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That's the word Liz Marks was reading in a text message when the course of her life changed forever.
Liz was 17 at the time and driving when the text came in. The self-described "preppy" high schooler had texted and driven before without incident, but this time would be different.
In the seconds that it took Liz to glance at an incoming text, her car ended up brutally mangled underneath a tow truck.
Miraculously, Liz survived the accident. She and her mother, Betty, made a YouTube video in 2014 detailing the trauma they both experienced.
"I was getting ready for work," Betty said in the video. "Then 12 hours later, I'm in ICU staring at my daughter who's bald and tubes running in and out of her body, and it's just overwhelming devastation over a stupid text."
"I'm blind in one eye now, I cannot smell, I cannot hear that very good because a bone broke in half and cut my eardrum. I can't create tears because both my tear ducts got damaged, and I can't put my body to sleep naturally. I take medicine to go to sleep," Liz said.
Liz was in an infantile state when she woke after the accident. She had to re-learn how to speak, walk, read and write.
Liz is now 21 years old and determined to help others learn from her mistake. She and Betty joined Oprah for "Oprah: Where Are They Now?" to share their story and the devastating consequences that can result from even just glancing down at a text while driving.
"I lost all my short-term memory, so I don't remember the car accident, two weeks before or three months after," Liz says. "To this day, I cannot believe I lived."
Betty agrees. "She was not supposed to live," she says. "It is a miracle that she is here... She's here for a reason. That's what we feel."
"I thought I was invincible," Liz says. "But obviously, I was completely wrong."
The fateful text had been sent by Betty herself.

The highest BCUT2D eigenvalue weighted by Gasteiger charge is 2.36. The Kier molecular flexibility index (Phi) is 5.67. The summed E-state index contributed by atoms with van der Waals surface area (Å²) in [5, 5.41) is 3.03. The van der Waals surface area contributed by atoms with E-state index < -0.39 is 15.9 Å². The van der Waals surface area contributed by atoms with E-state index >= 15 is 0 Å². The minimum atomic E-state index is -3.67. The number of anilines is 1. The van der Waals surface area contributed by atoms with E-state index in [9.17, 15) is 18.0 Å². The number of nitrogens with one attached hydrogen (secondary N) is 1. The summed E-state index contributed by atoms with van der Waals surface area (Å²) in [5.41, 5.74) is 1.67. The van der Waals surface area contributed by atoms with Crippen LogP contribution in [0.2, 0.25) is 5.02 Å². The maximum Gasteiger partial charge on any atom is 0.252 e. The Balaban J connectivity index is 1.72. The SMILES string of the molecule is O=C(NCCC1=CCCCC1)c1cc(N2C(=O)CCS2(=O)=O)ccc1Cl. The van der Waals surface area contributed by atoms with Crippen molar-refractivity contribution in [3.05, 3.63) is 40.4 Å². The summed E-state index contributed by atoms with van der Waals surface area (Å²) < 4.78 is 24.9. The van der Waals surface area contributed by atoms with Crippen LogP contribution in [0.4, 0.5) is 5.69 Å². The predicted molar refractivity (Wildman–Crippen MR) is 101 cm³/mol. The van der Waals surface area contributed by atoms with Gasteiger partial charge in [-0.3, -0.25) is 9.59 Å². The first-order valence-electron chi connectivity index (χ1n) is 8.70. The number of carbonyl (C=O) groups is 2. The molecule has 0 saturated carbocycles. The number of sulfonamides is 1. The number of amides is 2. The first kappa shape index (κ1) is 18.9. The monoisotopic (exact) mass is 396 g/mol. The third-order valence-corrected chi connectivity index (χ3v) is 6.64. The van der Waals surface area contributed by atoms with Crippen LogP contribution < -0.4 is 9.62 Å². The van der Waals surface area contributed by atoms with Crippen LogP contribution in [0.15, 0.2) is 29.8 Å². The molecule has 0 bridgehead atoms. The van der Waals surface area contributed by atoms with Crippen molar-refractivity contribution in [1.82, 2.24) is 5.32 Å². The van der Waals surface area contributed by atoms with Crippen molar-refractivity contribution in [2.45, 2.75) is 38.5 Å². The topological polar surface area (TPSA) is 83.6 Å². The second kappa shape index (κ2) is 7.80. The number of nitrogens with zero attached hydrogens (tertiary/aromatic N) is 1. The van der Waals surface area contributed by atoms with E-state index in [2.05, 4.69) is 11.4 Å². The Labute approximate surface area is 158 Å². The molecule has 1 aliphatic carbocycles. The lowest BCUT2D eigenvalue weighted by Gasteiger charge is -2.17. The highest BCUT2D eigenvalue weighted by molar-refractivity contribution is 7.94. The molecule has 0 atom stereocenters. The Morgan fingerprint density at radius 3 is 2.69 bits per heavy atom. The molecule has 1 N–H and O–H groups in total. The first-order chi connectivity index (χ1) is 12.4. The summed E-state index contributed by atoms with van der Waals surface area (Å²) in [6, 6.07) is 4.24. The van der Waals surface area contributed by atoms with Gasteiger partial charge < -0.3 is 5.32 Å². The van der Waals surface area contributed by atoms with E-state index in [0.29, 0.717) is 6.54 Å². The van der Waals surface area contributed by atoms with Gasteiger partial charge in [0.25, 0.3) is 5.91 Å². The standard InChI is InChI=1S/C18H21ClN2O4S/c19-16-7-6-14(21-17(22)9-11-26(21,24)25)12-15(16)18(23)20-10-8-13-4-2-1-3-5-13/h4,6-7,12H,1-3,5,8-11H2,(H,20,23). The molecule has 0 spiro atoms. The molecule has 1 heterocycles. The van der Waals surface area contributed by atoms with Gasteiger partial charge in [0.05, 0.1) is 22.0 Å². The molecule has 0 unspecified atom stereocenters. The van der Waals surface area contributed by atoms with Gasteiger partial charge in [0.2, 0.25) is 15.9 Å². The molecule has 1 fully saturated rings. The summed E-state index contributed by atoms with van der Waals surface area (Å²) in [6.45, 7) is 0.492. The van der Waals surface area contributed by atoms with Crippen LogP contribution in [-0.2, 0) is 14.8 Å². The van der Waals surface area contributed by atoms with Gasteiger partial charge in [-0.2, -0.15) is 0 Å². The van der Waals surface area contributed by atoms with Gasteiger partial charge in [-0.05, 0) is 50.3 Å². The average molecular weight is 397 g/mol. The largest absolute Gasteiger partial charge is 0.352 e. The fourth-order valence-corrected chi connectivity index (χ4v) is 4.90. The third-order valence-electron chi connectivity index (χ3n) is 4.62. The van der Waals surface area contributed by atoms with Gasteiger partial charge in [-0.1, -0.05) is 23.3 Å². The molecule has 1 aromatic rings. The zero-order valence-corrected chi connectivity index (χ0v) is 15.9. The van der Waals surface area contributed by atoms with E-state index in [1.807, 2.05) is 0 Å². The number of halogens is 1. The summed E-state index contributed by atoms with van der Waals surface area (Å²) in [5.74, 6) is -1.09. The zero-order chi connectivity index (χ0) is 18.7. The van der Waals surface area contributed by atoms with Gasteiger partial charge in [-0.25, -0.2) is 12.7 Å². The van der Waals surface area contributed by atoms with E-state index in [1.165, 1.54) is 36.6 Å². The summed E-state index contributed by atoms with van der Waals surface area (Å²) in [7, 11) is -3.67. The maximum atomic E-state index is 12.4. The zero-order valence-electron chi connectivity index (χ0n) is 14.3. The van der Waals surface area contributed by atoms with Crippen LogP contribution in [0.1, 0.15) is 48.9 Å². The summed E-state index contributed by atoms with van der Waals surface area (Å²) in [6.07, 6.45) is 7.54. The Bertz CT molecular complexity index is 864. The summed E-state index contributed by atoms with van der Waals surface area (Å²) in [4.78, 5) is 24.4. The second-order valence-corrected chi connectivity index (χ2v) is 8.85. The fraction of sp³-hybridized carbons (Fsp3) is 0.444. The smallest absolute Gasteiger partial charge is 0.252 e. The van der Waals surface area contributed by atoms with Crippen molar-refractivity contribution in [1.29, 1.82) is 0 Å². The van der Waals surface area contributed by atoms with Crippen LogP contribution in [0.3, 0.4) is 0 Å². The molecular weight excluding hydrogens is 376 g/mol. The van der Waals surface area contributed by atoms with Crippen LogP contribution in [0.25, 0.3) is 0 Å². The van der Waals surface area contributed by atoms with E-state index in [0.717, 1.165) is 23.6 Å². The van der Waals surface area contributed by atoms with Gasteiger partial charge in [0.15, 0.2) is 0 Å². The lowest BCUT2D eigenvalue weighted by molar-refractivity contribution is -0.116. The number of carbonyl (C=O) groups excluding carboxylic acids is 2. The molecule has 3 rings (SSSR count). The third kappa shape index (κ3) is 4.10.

"I live with regret every day," Betty says in the clip below. "When she was in the hospital, I didn't know what had caused her accident. I was like, 'Who was she talking to? What was so important that she almost died?' And when I found out and saw the text, it was mine. It was the last one. Opened or closed or sent, it was mine. I just remember sitting on that bed and I don't mean to be mean, but I screamed at God, 'Why did you have to pick me?'"
Liz points out that she always promised her mom that she didn't text and drive, so Betty had no way of knowing that Liz would read a message behind the wheel. "I told her all the time I never text and drove. I swore up and down," she says.
"I felt comfortable as a parent: Liz would never text and drive," Betty says. "And I was completely wrong."
Today, Liz and Betty travel to schools around the country to spread awareness about texting and driving. Though Liz has been through so much, her mother says she's happy and sharply focused on her new life's mission.
"She has accepted the way she looks now and she's happy with who she is," Betty says of her daughter. "One day, she came up to me and she said, 'Mom, I think I know why I didn't die from my car accident. I think I'm supposed to save lives.' And I ran to my bathroom and I cried and I thanked God, because that was the moment that I knew Liz was choosing to live.'"
Learn more about Liz and Betty's efforts to educate people about distracted driving on their Facebook page, Don't Text N Drive 4 Liz Marks.
"Oprah: Where Are They Now?" airs Saturdays at 10 p.m. ET on OWN.